After cycling through Kemi, we reached a good spot to continue hitchhiking. A yellow delivery van eventually stopped and two guys agreed to take us to Oulu. They were Afghans, and were very impressed with the few Farsi words I remembered, as they have lived most of their youth in Iran. They came to Sweden and Finland respectively as refugees a while back and were now working to deliver bread between Haparanda and Oulu, and just two months away from becoming citizens. After camping outside of Oulu, we attempted to hitchhike further, and this time got taken almost all the way to Turku by a Moroccan-Finnish man who just bought a small truck and was driving it back home to Southern Finland. We had a great time talking about his and our lives and it really makes me happy to see these successful immigration stories that you never hear about in the news.
We surprised my friend Jani a bit then with a message that we would be coming tonight, and cycled the remaining 40 km to his place. It was great to see him again and we looked forward to a week of relaxation and boat trips. The heatwave continued of course, and much of the time in his place we were a sweaty mess, so getting out on the boat with his father was absolutely perfect, as we navigated through different small islands, anchoring on some of them, having frequent swims and barbecues in the evening. Our original plan would’ve been to leave shortly after that, but Jani convinced us to stay another few days for an upcoming ice hockey game. It was fun to watch, but after that we definitely needed to head for the ferry to Sweden: We still had 700 km to cycle there in 10 days!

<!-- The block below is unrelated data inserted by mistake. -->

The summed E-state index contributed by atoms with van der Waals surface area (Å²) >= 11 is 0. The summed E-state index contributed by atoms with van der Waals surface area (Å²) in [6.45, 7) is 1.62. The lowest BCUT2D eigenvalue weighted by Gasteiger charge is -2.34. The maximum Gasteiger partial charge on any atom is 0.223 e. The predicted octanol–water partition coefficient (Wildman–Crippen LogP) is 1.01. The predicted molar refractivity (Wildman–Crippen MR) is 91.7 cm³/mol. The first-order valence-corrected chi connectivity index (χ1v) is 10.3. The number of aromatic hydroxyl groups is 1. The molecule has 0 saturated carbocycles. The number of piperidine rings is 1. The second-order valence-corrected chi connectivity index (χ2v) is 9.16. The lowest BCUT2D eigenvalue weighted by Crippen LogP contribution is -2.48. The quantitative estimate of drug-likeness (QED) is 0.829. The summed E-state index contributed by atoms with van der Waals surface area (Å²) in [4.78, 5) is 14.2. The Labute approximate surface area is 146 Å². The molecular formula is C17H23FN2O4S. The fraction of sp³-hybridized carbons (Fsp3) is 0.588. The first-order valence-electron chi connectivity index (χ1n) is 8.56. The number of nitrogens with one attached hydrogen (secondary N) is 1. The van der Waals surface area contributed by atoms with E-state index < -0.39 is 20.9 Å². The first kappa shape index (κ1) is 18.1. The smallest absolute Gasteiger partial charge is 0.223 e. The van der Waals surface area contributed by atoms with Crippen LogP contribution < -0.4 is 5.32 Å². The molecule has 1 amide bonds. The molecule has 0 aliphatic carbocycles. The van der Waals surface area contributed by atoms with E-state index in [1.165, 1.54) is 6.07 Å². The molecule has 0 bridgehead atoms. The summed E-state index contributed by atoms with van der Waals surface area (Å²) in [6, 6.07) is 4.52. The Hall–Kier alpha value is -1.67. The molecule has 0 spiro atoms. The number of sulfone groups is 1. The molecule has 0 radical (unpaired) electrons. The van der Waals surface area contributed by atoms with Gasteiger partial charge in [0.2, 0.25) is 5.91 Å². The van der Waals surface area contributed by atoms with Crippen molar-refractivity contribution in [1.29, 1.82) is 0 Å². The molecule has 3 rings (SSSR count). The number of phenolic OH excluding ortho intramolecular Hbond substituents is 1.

We had a very scenic crossing of the Gulf of Botany on the Viking Line ferry, which was similar to a small cruise ship. After a night with a warmshowers host then, the “race through Sweden” started from Stockholm, where we barely had any time for sightseeing, and our goal was the southern port of Trelleborg. For me it felt like we were back to the days where we rushed through countries because of visa deadlines and Yuily cursed my brother a lot for getting married this summer. But we got the work done and cycled most of the distance through headwinds on local roads paralleling the E4 expressway. A bit of a shame since we missed much of the country’s attractions and really enjoyed the excellent cycling paths, but after all we didn’t regret resting so long back in Turku. What we treated ourselves to two times were dishes of meatballs in IKEA, going for as cheap as EUR2.80.